I was talking to my parents last night and they were bemoaning the amount of rain they have had the past month. These are the same parents who can best be described as climate change skeptics.
Really they pay little attention to things like climate change other than my father making an off-hand remark on a bad weather day, like a warm day in January, or snowy in May, 'Must be that climate change thing you're always talking about.'
I never talk about climate change around my dad.
Anyways, I decided to take a look at the precipitation totals at BWI airport for a few reasons:
- To see if there's a noticeable trend.
- To see if I could use data to make a case to my parents that climate change might just be something worth talking about. It's always good to try to change a 75 year old's mind, right?
Why BWI to ask? Well, I grew up, and my parents still live, two miles from BWI as the planes fly (if you draw a straight line from one of the runways, south eastward, you go right through my parents backyard). Here's proof:
OK, that's not really proof, but you'll just have to trust me, planes fly over that house all day, and all night...all year...nonstop. I blocked out the address to prevent the paparazzi from hounding my parents when the brilliance of this post leaks out.
Where was I?
Oh yeah, definitive proof of climate change so I can stick it to my parents.
Here's a graph of official annual precipitation readings at BWI from 1951-2017. Here's a link to the data. The blue dots are rainfall in inches. The black line is a simple linear regression line to show the trend (we all like simple linear regressions, right)?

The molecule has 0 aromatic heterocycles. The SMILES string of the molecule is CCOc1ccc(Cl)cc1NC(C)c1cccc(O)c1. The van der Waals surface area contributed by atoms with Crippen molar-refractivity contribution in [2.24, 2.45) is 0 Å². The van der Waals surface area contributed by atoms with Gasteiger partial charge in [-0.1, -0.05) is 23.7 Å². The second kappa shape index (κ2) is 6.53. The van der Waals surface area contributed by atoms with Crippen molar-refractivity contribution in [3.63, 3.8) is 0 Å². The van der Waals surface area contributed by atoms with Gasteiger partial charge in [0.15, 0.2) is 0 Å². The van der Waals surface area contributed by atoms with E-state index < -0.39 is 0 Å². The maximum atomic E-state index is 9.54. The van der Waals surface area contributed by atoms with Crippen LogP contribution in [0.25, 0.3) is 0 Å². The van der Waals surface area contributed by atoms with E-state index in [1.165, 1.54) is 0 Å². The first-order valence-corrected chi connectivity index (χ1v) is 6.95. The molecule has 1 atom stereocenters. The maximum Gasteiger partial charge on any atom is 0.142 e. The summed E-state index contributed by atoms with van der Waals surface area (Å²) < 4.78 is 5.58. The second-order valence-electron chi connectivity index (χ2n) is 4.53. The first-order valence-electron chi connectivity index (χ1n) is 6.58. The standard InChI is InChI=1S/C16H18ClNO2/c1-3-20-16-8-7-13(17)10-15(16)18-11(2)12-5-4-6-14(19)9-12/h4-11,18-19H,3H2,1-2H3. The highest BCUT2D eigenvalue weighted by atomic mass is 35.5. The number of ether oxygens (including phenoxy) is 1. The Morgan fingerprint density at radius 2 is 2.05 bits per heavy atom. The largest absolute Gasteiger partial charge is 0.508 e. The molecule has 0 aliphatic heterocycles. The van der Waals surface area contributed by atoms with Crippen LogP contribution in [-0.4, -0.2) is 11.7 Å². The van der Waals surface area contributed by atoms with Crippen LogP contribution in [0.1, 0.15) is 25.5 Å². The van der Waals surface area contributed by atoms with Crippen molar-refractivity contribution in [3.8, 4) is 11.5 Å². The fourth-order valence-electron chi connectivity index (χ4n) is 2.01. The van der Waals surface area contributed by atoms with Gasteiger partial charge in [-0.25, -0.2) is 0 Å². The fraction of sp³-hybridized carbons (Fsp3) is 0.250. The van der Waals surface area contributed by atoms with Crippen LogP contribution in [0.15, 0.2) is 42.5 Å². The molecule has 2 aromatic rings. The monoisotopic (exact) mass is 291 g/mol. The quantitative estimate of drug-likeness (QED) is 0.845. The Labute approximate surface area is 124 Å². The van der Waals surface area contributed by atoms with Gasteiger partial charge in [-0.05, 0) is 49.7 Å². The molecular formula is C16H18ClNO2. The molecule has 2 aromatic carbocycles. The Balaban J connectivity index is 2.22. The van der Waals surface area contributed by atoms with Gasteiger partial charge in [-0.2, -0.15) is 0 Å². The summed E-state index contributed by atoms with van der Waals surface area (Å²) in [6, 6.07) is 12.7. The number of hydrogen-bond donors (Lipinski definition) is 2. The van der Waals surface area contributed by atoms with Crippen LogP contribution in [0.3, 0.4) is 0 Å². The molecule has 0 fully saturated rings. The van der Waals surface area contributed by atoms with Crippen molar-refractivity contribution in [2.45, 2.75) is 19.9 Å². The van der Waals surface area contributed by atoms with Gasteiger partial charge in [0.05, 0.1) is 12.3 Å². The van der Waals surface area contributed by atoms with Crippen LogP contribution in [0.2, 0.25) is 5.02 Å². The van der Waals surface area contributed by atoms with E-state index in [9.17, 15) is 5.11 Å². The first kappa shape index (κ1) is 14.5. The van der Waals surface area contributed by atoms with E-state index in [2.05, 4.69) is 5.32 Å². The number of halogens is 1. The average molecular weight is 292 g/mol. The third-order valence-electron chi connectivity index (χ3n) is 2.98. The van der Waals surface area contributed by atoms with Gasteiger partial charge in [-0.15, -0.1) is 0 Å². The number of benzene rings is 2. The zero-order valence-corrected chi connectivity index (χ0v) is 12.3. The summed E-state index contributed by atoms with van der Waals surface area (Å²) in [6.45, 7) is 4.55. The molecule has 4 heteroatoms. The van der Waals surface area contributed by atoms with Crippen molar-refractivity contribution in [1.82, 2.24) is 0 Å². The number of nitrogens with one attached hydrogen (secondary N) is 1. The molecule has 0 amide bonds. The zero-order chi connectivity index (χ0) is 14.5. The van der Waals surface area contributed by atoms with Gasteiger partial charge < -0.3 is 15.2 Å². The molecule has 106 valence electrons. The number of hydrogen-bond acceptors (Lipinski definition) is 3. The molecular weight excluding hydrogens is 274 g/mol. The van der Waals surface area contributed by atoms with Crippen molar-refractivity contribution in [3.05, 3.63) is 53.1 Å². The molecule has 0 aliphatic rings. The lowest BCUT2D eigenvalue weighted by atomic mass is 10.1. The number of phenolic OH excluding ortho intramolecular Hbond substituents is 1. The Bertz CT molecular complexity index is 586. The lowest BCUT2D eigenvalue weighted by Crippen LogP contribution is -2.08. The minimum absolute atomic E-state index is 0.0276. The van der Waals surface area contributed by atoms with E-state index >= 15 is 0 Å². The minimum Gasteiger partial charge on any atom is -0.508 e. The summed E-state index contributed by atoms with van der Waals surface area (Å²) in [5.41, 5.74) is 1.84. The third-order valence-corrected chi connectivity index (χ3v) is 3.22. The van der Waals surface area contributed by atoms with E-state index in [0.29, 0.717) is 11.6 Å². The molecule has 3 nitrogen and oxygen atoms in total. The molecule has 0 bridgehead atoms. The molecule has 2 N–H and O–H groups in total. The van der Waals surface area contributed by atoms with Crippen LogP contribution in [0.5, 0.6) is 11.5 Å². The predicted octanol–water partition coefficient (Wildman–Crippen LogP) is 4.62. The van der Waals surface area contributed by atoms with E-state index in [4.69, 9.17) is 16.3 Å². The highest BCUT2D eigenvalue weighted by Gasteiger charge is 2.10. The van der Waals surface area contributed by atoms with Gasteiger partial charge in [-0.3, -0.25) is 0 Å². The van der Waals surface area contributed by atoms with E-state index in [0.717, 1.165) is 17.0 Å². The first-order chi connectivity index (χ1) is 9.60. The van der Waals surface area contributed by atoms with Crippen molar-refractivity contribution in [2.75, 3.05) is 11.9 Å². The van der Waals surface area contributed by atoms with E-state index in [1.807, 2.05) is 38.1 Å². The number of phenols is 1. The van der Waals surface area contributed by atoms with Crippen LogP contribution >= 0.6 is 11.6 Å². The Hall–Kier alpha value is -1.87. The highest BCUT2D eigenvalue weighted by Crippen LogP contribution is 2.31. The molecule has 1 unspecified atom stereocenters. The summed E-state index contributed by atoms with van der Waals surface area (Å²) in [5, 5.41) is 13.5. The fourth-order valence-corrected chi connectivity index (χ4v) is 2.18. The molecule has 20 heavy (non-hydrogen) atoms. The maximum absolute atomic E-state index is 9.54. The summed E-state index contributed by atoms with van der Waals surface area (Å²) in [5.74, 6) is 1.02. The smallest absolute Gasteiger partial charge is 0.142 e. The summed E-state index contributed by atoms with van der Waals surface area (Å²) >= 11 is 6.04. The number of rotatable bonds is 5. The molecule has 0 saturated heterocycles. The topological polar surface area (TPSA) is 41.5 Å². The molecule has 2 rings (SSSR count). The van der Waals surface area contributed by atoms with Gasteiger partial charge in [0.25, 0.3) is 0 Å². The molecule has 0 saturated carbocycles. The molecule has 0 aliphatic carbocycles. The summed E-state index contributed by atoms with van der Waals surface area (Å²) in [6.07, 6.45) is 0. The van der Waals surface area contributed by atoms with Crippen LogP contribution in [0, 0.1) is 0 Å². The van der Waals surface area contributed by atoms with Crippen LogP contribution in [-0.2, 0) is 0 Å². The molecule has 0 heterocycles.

I'm not an expert at statistics or anything (ok, maybe I am), but that looks like rainfall totals have been trending upward at BWI since 1951.
"But wait!," you say, "it looks like 1999 was screwy and couldn't that be pulling the slope of that fake regression line upward?"
That's mighty astute of you. Yes it could. And not only that, this graph doesn't control for month-to-month variations that may affect annual totals. I'll bet you didn't think of that, oh-astute-reader, did you?
So let's look at the year-over-year monthly trend in rainfall at BWI from 1951-2017:
- The screwy 1999 number seems to be driven by a weird observation in October of 1999--Did BWI really get over 40 inches of rain in October of 1999? I'll look into that for you.
- 75% of the months (9 out of 12) show an upward trend in rainfall totals from 1951-2017. Three do not (February, March and November). February isn't a real month so we can throw that out (how do you count an extra day once every 4 years?). The trends in March and November look pretty flat.
So there you have it.
Conclusive proof that my parents need to stop telling their friends that I "Still believe in that climate change hoax."